Yes, he was thrown out of the arena, though had it been up to me I’d have given the guy a ticket upgrade, and possibly a job with the team. The greater point is, how many times did you see fans in courtside seats flipping the bird at opposing superstars, in the three years Sam Hinkie was in charge? Exactly. The passion for the Sixers is back. 

My ideal scenario: The Sixers trade for Russell Westbrook, and the cover of next year’s team yearbook is Westbrook and that fan, side by side, flipping the bird together. 


Other Philly sports takes: 

- It’s so, so pathetic that Pittsburgh keeps changing the name of its hockey arena. 

- I heard they were doing E-A-G-L-E-S chants at the Sixers home opener. Awful- they should keep that stuff where it belongs, at Phillies games. 

- I can't figure out how to pronounce Big V's full name so for now I'll just call him "Winston Justice.”

- My thoughts on the WIP lineup changes? It’s about to time they gave a shot to an ex-Eagle in the mid-day, and an overweight out-of-towner in the afternoon. 

Follow @FakeWIPCaller on Twitter. 

Mike McQueary's defamation suit against Penn State headed to jury

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Mike McQueary's defamation suit against Penn State headed to jury

BELLEFONTE, Pa. — Lawyers for a former Penn State assistant football coach urged a judge and jurors Thursday to find the university liable for how it treated him after it became public that his testimony helped prosecutors charge Jerry Sandusky with child molestation.

McQueary is seeking more than $4 million in lost wages and other damages, saying he was defamed by a statement the school president released the day Sandusky was charged, retaliated against for helping with the Sandusky investigation and misled by school administrators.

Sandusky, a former defensive coach at Penn State, was convicted in 2012 of sexual abuse of 10 boys and is serving a 30- to 60-year prison sentence. He maintains his innocence.

In closing arguments Thursday, Penn State attorney Nancy Conrad emphasized that McQueary had said he was damaged by public criticism that he did not to go to police or child-welfare authorities when he saw Sandusky sexually abusing a boy in a team shower in 2001. Instead he reported it the next day to then-head coach Joe Paterno.

"Mr. McQueary was not damaged by any action of the university," Conrad argued. "Mr. McQueary, as he testified and as he recognized, if he was harmed, was harmed by national media and public opinion."

McQueary testified he has not been able to find work, either in coaching or elsewhere, but Conrad blamed that on an inadequate network of contacts and the lack of a national reputation.

Judge Thomas Gavin will decide the whistleblower count, a claim that McQueary was treated unfairly as the school suspended him from coaching duties, placed him on paid administrative leave, barred him from team facilities and then did not renew his contract shortly after he testified at Sandusky's 2012 trial.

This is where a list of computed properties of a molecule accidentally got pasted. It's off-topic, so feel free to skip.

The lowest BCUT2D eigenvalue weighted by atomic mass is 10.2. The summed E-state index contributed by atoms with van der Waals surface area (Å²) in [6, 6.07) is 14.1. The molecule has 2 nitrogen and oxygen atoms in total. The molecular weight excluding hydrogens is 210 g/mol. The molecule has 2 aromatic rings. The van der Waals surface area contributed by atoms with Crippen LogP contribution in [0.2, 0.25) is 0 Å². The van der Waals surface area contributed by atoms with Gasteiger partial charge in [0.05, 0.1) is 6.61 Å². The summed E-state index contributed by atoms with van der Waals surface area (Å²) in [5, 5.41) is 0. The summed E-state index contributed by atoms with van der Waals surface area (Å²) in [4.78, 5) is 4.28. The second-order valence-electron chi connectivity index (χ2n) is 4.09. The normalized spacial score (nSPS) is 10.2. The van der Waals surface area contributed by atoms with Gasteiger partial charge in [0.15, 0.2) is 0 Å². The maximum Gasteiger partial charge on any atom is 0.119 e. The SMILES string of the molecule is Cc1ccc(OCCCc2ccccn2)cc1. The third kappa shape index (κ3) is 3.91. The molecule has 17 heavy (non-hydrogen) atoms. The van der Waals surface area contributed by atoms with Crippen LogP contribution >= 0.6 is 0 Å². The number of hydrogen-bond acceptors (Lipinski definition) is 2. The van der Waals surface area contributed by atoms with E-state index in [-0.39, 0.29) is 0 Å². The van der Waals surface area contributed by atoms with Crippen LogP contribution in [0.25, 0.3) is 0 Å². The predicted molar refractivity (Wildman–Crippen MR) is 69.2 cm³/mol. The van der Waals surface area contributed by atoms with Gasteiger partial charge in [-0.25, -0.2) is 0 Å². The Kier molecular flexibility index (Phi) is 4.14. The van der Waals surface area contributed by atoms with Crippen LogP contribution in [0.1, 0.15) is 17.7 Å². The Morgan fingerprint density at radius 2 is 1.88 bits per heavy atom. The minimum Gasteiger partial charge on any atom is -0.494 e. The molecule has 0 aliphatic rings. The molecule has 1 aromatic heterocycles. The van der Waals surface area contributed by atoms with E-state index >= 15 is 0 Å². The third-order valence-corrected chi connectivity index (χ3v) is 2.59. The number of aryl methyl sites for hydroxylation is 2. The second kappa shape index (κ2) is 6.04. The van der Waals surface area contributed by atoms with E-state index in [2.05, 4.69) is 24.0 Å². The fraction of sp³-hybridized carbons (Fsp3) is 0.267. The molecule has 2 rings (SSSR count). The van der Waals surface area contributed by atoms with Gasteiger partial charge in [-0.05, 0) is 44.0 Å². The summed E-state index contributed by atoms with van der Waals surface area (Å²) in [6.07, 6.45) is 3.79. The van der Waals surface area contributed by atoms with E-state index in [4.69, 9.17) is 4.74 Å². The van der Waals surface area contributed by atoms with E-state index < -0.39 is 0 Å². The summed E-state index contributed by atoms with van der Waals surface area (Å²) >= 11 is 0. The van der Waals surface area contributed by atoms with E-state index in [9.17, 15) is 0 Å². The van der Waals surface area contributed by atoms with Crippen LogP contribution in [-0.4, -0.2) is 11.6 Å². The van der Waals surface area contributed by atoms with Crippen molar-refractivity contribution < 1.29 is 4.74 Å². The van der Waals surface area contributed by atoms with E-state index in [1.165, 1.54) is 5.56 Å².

McQueary was not allowed to coach in the school's first game after Paterno was fired, a home loss to Nebraska.

"That sends a very clear signal to those in your network that the university doesn't want you to be supported," Strokoff said. "`Stay away, you're a nonperson.'"

Penn State has argued it put McQueary on leave out of safety concerns, as threats were fielded by the university.

Strokoff said there was no evidence of multiple death threats against his client, and called McQueary's treatment outrageous.

"He should not have been the scapegoat," Strokoff said.

Jurors will decide the defamation claim and a misrepresentation allegation that two administrators lied to him when they said they took his report of Sandusky seriously and would respond appropriately.

Conrad insisted they did take steps to inform McQueary about the actions they were taking, which included meeting with Sandusky and an official from the children's welfare charity he founded, and telling Sandusky to stop bringing children into team facilities.

"No one told Mr. McQueary, `You cannot go to the police,'" Conrad said.

The defamation claim involves a statement issued by Penn State then-president Graham Spanier expressing support for the two administrators, then-athletic director Tim Curley and then-vice president Gary Schultz, when they were charged with perjury in November 2011 for allegedly lying about what McQueary told them in the weeks after the 2001 incident.

The perjury charges against them were dismissed earlier this year by a state appeals court, but Curley, Schultz and Spanier still await trial in Harrisburg on charges of failure to properly report suspected child abuse and endangering the welfare of children.

McQueary lawyer Elliot Strokoff said Spanier's statement could have led people to conclude McQueary was a liar.

"If the charges are groundless, then the grad assistant lied," Strokoff said. "And that's defamation."

Conrad said Spanier's statement indicated the charges against his two top lieutenants would be proven groundless.